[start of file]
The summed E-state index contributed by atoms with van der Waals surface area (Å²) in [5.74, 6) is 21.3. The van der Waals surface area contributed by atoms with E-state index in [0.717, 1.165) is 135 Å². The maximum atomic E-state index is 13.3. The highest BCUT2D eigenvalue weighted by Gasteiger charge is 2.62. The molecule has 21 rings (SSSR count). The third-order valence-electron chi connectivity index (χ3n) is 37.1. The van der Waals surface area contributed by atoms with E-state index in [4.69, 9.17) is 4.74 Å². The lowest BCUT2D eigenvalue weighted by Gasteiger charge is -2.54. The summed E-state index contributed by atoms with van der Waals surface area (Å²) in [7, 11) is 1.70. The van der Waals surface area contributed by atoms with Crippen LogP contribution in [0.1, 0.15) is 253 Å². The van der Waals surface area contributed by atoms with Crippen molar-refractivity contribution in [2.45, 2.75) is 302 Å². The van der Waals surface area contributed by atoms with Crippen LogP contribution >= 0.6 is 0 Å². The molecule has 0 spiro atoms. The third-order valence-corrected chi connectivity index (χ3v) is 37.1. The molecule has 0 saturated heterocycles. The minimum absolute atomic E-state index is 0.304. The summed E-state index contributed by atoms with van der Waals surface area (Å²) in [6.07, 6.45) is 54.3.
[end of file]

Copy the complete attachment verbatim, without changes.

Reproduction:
The summed E-state index contributed by atoms with van der Waals surface area (Å²) in [5.74, 6) is 21.3. The van der Waals surface area contributed by atoms with E-state index in [0.717, 1.165) is 135 Å². The maximum atomic E-state index is 13.3. The highest BCUT2D eigenvalue weighted by Gasteiger charge is 2.62. The molecule has 21 rings (SSSR count). The third-order valence-electron chi connectivity index (χ3n) is 37.1. The van der Waals surface area contributed by atoms with E-state index in [4.69, 9.17) is 4.74 Å². The lowest BCUT2D eigenvalue weighted by Gasteiger charge is -2.54. The summed E-state index contributed by atoms with van der Waals surface area (Å²) in [7, 11) is 1.70. The van der Waals surface area contributed by atoms with Crippen LogP contribution in [0.1, 0.15) is 253 Å². The van der Waals surface area contributed by atoms with Crippen molar-refractivity contribution in [2.45, 2.75) is 302 Å². The van der Waals surface area contributed by atoms with Crippen LogP contribution >= 0.6 is 0 Å². The molecule has 0 spiro atoms. The third-order valence-corrected chi connectivity index (χ3v) is 37.1. The molecule has 0 saturated heterocycles. The minimum absolute atomic E-state index is 0.304. The summed E-state index contributed by atoms with van der Waals surface area (Å²) in [6.07, 6.45) is 54.3.